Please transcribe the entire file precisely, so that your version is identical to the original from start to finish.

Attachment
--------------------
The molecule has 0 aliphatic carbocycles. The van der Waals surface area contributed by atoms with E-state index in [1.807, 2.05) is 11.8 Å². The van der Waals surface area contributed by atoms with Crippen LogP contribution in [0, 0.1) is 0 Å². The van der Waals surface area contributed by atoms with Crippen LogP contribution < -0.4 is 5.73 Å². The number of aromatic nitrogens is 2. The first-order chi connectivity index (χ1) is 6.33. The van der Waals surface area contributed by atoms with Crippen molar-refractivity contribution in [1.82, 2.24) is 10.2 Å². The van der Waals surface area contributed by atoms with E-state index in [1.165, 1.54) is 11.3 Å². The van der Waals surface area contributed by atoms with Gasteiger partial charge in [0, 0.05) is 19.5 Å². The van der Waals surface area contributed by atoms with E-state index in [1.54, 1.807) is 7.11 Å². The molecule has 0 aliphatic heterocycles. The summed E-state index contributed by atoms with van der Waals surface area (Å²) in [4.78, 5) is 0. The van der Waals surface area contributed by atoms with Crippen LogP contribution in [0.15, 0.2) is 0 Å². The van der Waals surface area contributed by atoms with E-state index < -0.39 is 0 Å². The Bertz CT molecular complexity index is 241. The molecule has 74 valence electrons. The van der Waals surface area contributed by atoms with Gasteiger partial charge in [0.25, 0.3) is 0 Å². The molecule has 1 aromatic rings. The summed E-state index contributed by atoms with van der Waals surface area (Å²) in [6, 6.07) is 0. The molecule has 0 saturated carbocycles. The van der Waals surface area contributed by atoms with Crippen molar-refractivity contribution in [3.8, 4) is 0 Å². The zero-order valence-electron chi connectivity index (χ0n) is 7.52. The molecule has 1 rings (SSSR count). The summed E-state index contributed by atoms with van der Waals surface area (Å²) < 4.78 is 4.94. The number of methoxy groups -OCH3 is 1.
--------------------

The molecule has 0 aliphatic carbocycles. The van der Waals surface area contributed by atoms with E-state index in [1.807, 2.05) is 11.8 Å². The van der Waals surface area contributed by atoms with Crippen LogP contribution in [0, 0.1) is 0 Å². The van der Waals surface area contributed by atoms with Crippen LogP contribution < -0.4 is 5.73 Å². The number of aromatic nitrogens is 2. The first-order chi connectivity index (χ1) is 6.33. The van der Waals surface area contributed by atoms with Crippen molar-refractivity contribution in [1.82, 2.24) is 10.2 Å². The van der Waals surface area contributed by atoms with E-state index in [1.165, 1.54) is 11.3 Å². The van der Waals surface area contributed by atoms with Gasteiger partial charge in [0, 0.05) is 19.5 Å². The van der Waals surface area contributed by atoms with E-state index in [1.54, 1.807) is 7.11 Å². The molecule has 0 aliphatic heterocycles. The summed E-state index contributed by atoms with van der Waals surface area (Å²) in [4.78, 5) is 0. The van der Waals surface area contributed by atoms with Crippen LogP contribution in [0.15, 0.2) is 0 Å². The van der Waals surface area contributed by atoms with E-state index < -0.39 is 0 Å². The Bertz CT molecular complexity index is 241. The molecule has 74 valence electrons. The van der Waals surface area contributed by atoms with Gasteiger partial charge in [0.25, 0.3) is 0 Å². The molecule has 1 aromatic rings. The summed E-state index contributed by atoms with van der Waals surface area (Å²) in [6, 6.07) is 0. The molecule has 0 saturated carbocycles. The van der Waals surface area contributed by atoms with Crippen molar-refractivity contribution in [3.8, 4) is 0 Å². The zero-order valence-electron chi connectivity index (χ0n) is 7.52. The molecule has 1 rings (SSSR count). The summed E-state index contributed by atoms with van der Waals surface area (Å²) < 4.78 is 4.94. The number of methoxy groups -OCH3 is 1.